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Sketchtheir constitution,1 was borrowed from that which they had deserted, -- and elected Jefferson Davis,2 of Mississippi, president and Alexander H. Stephens, of Georgia, vice-president.
   12. The rebellious states seized the forts, arsenals, mints, ships, and national property of whatever description within their boundaries, and made them over to the Confederacy. There remained in the possession of the United States only Fort Sumter, in Charleston harbor, Fort Pickens, near Pensacola, and the forts on Key West and the Tortugas.3 The first two were saved by the gallantry and patriotism of the brave officers, Major Robert Anderson, and Lieutenant Adam J. Slemmer, in command of small garrisons, the former at Charleston, and the latter at Pensacola.
Major Anderson occupied Fort Moultrie.4 Fearing the excited secessionists in Charleston might surprise and overpower him, he withdrew his command, on the night of December 26, to Fort Sumter, situated on an island in the harbor, and supposed to be impregnable. This step caused great indignation among the South Carolinians, who immediately took possession of Fort Moultrie and Castle Pinckney (a small fort near the city), began to strengthen these posts, and to erect batteries for the reduction of Sumter. Major Anderson was forbidden by the authorities in Washington to interfere with these hostile proceedings. Early in January the administration attempted to reënforce Sumter; but the Star of the West, an unarmed steamship, bearing troops and supplies, when within sight of the fort, was fired upon from the rebel batteries, and obliged to turn back. No effort was made by the government to wipe out this insult to the national flag. Lieutenant Slemmer, at Pensacola, seeing indications that an attack was about to be made upon him by Florida and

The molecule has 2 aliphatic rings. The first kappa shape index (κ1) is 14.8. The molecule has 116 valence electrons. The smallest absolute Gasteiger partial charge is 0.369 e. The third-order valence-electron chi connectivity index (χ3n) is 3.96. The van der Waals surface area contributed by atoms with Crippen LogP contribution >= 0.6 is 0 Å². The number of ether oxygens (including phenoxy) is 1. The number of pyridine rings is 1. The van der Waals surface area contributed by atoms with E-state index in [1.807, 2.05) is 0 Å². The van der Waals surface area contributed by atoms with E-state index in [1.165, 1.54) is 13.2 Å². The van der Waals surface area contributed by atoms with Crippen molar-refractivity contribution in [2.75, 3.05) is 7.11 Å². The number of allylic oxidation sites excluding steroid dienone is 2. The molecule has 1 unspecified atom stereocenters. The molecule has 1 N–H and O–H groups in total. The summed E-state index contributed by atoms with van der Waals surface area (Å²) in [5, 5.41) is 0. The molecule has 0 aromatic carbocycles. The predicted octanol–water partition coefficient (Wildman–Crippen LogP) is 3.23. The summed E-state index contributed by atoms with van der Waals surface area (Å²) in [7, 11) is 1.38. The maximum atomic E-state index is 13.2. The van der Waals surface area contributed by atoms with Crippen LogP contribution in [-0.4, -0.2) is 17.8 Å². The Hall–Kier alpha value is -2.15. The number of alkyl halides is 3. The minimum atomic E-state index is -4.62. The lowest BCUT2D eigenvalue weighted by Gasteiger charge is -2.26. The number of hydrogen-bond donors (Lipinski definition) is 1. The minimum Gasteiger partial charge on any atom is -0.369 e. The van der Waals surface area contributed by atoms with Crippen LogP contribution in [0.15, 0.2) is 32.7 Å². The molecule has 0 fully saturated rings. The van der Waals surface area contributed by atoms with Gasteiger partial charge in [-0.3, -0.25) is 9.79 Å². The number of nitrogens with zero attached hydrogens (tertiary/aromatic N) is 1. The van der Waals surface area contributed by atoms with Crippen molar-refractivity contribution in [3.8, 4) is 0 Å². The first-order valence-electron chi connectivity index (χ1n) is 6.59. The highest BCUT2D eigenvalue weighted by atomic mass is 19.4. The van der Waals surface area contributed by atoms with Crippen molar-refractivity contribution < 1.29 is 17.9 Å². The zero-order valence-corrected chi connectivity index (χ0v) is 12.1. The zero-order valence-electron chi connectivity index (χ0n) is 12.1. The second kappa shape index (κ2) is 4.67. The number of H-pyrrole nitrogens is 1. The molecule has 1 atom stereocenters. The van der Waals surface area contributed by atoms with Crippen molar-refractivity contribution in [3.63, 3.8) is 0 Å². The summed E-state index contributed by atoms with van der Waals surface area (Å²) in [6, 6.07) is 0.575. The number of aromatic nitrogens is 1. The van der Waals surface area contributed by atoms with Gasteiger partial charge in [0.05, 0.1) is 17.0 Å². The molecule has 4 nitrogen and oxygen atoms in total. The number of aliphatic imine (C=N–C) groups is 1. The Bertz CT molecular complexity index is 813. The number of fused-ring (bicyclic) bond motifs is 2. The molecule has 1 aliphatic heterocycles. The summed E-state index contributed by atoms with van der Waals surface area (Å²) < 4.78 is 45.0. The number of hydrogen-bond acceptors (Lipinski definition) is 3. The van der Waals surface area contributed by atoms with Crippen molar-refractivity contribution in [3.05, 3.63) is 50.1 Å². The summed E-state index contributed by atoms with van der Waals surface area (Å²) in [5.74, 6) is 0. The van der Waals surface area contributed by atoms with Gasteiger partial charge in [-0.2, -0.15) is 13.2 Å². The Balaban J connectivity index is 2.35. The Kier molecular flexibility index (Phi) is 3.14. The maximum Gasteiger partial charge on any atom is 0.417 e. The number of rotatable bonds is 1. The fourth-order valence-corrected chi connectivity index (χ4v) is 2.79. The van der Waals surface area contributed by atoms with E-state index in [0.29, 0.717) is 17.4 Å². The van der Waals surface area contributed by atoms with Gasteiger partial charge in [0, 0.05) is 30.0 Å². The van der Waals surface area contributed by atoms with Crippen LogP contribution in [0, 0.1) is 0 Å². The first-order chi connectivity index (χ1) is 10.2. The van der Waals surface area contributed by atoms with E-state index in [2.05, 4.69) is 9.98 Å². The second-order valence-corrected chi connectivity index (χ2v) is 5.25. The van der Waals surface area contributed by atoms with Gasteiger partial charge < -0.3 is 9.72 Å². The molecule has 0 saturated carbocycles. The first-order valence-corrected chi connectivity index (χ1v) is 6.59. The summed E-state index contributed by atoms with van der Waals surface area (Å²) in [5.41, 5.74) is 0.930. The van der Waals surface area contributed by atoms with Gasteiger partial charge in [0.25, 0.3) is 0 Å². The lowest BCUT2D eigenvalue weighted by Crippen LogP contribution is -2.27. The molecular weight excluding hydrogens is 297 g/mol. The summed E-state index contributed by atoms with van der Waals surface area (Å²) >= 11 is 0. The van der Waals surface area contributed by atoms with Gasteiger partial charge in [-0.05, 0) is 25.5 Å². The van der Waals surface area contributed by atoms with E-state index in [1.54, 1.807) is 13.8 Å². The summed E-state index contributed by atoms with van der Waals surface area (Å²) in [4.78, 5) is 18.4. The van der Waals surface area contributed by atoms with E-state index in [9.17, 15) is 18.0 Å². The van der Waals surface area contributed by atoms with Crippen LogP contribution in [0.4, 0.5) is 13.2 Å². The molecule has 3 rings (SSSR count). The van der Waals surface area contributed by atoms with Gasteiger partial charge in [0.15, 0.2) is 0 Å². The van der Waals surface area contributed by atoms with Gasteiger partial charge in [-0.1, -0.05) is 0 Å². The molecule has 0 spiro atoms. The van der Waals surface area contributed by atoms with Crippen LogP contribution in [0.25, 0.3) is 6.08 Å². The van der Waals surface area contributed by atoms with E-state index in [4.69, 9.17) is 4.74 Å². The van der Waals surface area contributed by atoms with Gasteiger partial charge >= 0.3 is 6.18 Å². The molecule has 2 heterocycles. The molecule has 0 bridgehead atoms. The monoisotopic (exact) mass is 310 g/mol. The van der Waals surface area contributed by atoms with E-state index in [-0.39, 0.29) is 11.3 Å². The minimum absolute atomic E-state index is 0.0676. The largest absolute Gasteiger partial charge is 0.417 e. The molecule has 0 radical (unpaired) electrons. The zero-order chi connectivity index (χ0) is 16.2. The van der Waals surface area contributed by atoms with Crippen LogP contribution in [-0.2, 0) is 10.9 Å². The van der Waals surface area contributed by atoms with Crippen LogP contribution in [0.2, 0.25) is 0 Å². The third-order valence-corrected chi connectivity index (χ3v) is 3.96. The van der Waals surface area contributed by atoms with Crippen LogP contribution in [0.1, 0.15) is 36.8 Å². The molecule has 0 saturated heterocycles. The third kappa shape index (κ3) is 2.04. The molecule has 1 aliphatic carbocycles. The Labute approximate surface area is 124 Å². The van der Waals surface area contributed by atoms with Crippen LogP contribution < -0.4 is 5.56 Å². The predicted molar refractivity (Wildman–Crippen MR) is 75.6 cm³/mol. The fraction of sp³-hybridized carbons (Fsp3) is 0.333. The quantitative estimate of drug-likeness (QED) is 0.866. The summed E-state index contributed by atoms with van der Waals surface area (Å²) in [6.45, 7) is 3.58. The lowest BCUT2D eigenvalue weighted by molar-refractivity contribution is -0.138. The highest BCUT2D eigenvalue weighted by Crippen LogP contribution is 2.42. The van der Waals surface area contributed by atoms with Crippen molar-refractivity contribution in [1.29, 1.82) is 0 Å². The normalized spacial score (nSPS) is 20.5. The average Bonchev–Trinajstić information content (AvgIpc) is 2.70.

1 The convention at first adopted a provisional constitution, which was superseded, March 11, by a permanent one (see p. 254, ¶ 3). These constitutions were formed on the basis of the Federal Constitution, but they differed from that instrument in some important particulars.
2 See p. 213, note 1.      3 See Maps, pp. 262, 263.      4 See p. 18, ¶ 18, and note 3.

   QUESTIONS. -- Who were chosen president and vice-president of the so-called Confederate States? 12. What was done by the rebellious states? What forts in these states remained in possession of the United States? How were Forts Sumter and Pickens saved to the Union? 13. What further is said of Major Anderson and Fort Sumter? Of Lieutenant Stemmer and Fort Pickens?



Alabama troops, transferred his garrison from Fort McRae, an untenable position, to Fort Pickens, one of the strongest fortifications on the whole coast, where he defied the rebel force brought against him.
   14. General Twiggs was in command of the military department of Texas, and even before that state had completed her act of secession, he basely surrendered his entire army, about twenty-five hundred men, and all the posts and munitions of war in his department. The troops could not be seduced from their allegiance, and were permitted to return to the loyal states.
   15. In Washington but little was done to stem the tide of treason. The president was not equal to the emergency. Some of his cabinet were disloyal, and the public offices were full of conspirators. Most of the members of Congress from the seceding states resigned their seats, and, defiantly exulting in their treason, would listen to no terms of accommodation.